• I borrowed it from the library and only actually tried several recipes from the first week of the recipe plan because I loved them so much. It’s extremely accessible and the recipes are very easy to adjust for additional servings or ingredients on hand. It would probably make a great gift for your mom and might help with the whole planning ahead and cooking for herself problem.

  11. Ha Matt, I was just checking out your site from your Twitter profile,I think this is a great thing for U to do for your mother! I wish that I could get my mom to try eating healthy!

    The easiest and the most healthy thing to do is Green smoothies,I know U may be thinking, “Green Smoothies YUK” or that she’s going to get board or go hungry, but I do two to three of these a day, and the Nutrition factor just can’t be beat and they taste absolutely DELICIOUS! I Blend all,Raw all,Organic,Mangoes, Apples, Bananas, Strew Berries, Kiwi,Bell Peppers, Mush Rooms, berries of all kinds,Cucumbers, cherry Tomatoes, Grapes, Limes, Lemons, and Most importantly, Very Green Leafy Veggies like Kale, Beet Tops, Carrot Tops,Turnips, Parsley or a whole host of other leafy Greens! Then add some Supper Foods like Cacao,Spirulina,Chlorella,MACA POWDER,Goji Berries, she can also add some Adaptogens like American and Asian Ginseng, Rhodiola, Siberian Ginseng, Licorice root powder to help her handle any stress,add some Raw Honey or Agave Nector to sweeten to taste if she wishes! She won’t go hungry and her body will begin to cleans and heal it self! Stay far away from those processed veggie meals! They’re just as bad as the other processed foods!!!

    I welcome U both to follow me on Twitter:http://twitter.com/Amir_HealthGuru and to learn more about me and my site here:http://www.your-bodysupplements.com/2009/03/15/about-us-information-about-the-natural-healing-arts-news-and-its-owner/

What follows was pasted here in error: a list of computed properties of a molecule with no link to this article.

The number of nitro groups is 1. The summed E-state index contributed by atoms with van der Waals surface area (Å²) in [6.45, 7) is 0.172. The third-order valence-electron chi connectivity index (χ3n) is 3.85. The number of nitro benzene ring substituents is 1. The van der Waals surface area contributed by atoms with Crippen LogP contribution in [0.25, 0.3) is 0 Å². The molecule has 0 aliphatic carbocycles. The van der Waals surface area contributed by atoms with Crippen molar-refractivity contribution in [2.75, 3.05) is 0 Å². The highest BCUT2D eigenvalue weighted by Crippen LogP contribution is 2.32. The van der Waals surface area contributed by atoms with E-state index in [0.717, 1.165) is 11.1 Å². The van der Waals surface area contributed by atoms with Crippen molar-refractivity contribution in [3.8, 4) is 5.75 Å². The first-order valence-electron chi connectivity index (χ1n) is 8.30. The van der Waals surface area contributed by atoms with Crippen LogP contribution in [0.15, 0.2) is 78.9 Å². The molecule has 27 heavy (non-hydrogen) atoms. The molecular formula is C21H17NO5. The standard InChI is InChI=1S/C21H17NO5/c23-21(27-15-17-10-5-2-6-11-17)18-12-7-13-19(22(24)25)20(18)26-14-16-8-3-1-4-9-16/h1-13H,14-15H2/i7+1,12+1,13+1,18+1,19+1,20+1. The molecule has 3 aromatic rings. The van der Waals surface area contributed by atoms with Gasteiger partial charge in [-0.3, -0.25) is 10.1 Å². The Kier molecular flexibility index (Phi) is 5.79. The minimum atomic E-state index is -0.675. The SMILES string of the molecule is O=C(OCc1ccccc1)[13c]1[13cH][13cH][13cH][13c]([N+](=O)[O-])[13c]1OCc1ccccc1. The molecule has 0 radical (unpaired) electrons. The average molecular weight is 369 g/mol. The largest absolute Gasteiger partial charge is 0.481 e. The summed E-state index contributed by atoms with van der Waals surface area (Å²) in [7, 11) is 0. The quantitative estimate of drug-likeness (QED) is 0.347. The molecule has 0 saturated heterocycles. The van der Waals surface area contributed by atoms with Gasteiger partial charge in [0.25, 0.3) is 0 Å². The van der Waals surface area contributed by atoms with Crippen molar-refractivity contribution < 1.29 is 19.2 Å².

And if I can be of any further assistance to ether or both of U, please don’t hesitate to ask!!! I’m here to help, that’s what I love to do!!!

    sincerely;
    Amir aka Amir_HeathGuru
    PEACE FROM ME 2U!

    P.S. I bet U would have a lot more energy and recover alot faster if U go Raw! Don’t be scared, give it a try!!!

    Amir_HealthGuru’s last blog post..OrganicNation.tv Trailer – What Does Organic Really Mean?

  12. Are you still taking suggestions? An easy (and healthy) no-cook meal for me would be a wrap or pita filled with either hummus or guacamole and salad greens (and cut up peppers, cukes, mushrooms – whatever she likes). All of it can be found at the salad bar, all cut up and ready to go. Then grab a container of hummus or guac or other spread (pick the one with the least amount of ingredients) and a package of tortillas, pitas, wraps or lavash to stuff it all into. Good luck!

    jessica~’s last blog post..Spicy Peanut Coconut Sauce (with no actual peanuts)

    • Thanks Jessica! I’m in the process of making her diet plan now. There will definitely be a few wraps like this, and I think the spread is a great idea to make it not boring.

  13. Michaele Maurer says:

    Two words: Mark Bittman. He’s the author of a series of big fat cookbooks that might look intimidating to your mother, but they’re full of recipes that are simple, flavorful, and cheap. One of them is even a beautiful vegetarian cookbook. They’re all searchable at books.google.com. Get How to Cook Everything Vegetarian out of the library and start bookmarking things. Cook the first dozen or so that appeal to you. Keep some cooked beans and cooked rice in the fridge to improvise with. Even canned beans are decent.